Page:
Sen. Richard Shelby (R-Ala.) is acting like a joik:
Shelby put a "blanket hold" on at least 70 of the president's nominations, a procedural move in his bid to get the government to send billions of dollars back to Alabama to fund a couple of local programs. (CongressDaily first reported the news.) Pork barrel politics at its best, or worst—depending upon your view. It's a rotten practice but one as Josh Marshall notes, it's part of a long American tradition.
"In this case, we're not dealing with a stand on partisanship or ideology or simple political shiv play which I guess can each be respected in their own place. This is more like just a stick up. Gimme my money and I'll give you your Senate back! Worse than a squeegee man and not much better than a bank robber, Shelby is shutting down the president's ability to appoint anyone to anything until he gets his way. In a sense Shelby's gambit is little different from what countless other senators of both parties have done in the past, using the senate rules to get the White House's attention to pry some money free from the federal government. But the scale is unheard and the moment is different. The only mystery about this one is which is more outrageous—Shelby's hold or the fact that the rest of the senators of both parties allow it."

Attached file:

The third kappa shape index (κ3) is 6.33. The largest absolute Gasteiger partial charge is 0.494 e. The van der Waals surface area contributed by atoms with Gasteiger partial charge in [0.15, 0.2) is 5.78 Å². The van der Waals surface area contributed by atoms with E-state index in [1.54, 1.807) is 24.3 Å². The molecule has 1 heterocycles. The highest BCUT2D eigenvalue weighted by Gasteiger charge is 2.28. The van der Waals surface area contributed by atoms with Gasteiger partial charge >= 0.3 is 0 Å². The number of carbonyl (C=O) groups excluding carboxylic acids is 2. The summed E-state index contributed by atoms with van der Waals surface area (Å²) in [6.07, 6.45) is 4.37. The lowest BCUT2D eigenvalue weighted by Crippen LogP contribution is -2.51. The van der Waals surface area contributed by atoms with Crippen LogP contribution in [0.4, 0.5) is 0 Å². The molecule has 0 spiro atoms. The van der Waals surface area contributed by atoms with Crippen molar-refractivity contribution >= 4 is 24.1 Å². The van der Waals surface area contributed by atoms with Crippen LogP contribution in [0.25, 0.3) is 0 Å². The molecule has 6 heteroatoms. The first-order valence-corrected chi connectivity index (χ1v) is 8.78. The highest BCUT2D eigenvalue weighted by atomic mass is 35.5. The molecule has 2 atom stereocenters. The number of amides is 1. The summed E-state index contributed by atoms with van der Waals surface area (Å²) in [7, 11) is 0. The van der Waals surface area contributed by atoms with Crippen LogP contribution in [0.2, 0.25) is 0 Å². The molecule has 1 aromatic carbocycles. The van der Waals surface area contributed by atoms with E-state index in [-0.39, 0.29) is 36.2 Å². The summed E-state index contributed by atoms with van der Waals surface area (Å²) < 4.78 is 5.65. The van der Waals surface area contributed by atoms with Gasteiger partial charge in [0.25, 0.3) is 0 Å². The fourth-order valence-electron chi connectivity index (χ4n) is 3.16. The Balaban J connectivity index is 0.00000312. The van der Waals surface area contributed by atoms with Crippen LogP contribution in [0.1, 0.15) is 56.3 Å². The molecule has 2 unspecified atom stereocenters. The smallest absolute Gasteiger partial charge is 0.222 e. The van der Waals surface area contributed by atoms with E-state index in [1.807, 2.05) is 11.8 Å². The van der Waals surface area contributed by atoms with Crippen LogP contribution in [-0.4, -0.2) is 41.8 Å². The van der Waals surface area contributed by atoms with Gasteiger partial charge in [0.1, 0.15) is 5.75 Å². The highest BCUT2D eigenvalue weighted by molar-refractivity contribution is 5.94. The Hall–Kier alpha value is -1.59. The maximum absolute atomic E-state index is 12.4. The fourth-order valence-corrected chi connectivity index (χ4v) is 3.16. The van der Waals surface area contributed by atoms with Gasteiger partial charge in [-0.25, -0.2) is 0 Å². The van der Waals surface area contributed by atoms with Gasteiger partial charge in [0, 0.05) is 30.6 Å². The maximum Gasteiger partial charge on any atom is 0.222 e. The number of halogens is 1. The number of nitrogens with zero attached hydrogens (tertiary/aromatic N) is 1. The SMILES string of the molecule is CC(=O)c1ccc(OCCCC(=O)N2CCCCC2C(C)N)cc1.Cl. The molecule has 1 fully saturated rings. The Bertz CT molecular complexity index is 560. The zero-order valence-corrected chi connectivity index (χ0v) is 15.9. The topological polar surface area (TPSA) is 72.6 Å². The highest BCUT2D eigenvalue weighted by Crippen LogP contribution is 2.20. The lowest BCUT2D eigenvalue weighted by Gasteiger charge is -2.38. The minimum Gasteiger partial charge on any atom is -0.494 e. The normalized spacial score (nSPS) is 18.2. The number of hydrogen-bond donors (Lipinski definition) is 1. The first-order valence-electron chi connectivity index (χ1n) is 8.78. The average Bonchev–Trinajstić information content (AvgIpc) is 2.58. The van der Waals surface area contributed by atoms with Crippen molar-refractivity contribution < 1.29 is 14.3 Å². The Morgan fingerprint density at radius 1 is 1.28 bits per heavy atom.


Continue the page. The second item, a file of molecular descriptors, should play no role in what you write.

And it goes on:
More here. And to solve Marshall's mystery, the Senate's refusal to kick Shelby, and colleagues such as Mary Landrieu of Louisiana and Ben Nelson of Nebraska, in the ass is more outrageous.
Shelby has long been known as a hypocrite on drug war issues, since he helped get his son sprung from a possession charge despite his support for draconian laws for the rest of us.